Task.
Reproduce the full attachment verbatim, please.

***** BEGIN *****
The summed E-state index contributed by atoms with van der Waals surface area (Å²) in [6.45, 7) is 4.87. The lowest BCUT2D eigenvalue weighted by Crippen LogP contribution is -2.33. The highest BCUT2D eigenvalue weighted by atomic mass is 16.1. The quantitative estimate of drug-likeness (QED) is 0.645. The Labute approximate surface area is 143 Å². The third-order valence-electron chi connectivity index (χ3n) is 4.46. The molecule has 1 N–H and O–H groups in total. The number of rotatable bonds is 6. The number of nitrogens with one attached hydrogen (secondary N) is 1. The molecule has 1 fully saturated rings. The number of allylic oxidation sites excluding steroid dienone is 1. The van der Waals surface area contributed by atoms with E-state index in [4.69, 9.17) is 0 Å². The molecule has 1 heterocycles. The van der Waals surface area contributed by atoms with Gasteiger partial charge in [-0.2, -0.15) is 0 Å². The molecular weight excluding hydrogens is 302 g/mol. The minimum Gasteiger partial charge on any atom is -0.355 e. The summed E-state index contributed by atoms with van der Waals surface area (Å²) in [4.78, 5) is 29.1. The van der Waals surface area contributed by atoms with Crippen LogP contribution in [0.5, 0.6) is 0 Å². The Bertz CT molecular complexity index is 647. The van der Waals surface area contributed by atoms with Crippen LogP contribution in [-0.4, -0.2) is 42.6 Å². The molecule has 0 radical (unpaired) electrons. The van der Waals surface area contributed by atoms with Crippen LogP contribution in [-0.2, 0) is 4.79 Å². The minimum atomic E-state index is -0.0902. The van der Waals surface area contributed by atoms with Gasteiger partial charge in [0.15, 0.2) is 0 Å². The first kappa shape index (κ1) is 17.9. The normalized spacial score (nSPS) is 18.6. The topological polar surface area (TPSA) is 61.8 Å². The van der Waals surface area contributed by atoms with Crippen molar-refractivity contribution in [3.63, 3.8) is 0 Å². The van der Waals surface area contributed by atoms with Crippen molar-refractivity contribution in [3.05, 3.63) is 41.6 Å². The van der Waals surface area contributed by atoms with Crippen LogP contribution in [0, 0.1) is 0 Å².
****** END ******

The summed E-state index contributed by atoms with van der Waals surface area (Å²) in [6.45, 7) is 4.87. The lowest BCUT2D eigenvalue weighted by Crippen LogP contribution is -2.33. The highest BCUT2D eigenvalue weighted by atomic mass is 16.1. The quantitative estimate of drug-likeness (QED) is 0.645. The Labute approximate surface area is 143 Å². The third-order valence-electron chi connectivity index (χ3n) is 4.46. The molecule has 1 N–H and O–H groups in total. The number of rotatable bonds is 6. The number of nitrogens with one attached hydrogen (secondary N) is 1. The molecule has 1 fully saturated rings. The number of allylic oxidation sites excluding steroid dienone is 1. The van der Waals surface area contributed by atoms with E-state index in [4.69, 9.17) is 0 Å². The molecule has 1 heterocycles. The van der Waals surface area contributed by atoms with Gasteiger partial charge in [-0.2, -0.15) is 0 Å². The molecular weight excluding hydrogens is 302 g/mol. The minimum Gasteiger partial charge on any atom is -0.355 e. The summed E-state index contributed by atoms with van der Waals surface area (Å²) in [4.78, 5) is 29.1. The van der Waals surface area contributed by atoms with Crippen LogP contribution in [0.5, 0.6) is 0 Å². The Bertz CT molecular complexity index is 647. The van der Waals surface area contributed by atoms with Crippen LogP contribution in [-0.4, -0.2) is 42.6 Å². The molecule has 0 radical (unpaired) electrons. The van der Waals surface area contributed by atoms with Crippen LogP contribution in [-0.2, 0) is 4.79 Å². The minimum atomic E-state index is -0.0902. The van der Waals surface area contributed by atoms with Gasteiger partial charge in [0.15, 0.2) is 0 Å². The first kappa shape index (κ1) is 17.9. The normalized spacial score (nSPS) is 18.6. The topological polar surface area (TPSA) is 61.8 Å². The van der Waals surface area contributed by atoms with Crippen molar-refractivity contribution in [3.63, 3.8) is 0 Å². The van der Waals surface area contributed by atoms with Crippen molar-refractivity contribution in [3.05, 3.63) is 41.6 Å². The van der Waals surface area contributed by atoms with Crippen LogP contribution in [0, 0.1) is 0 Å².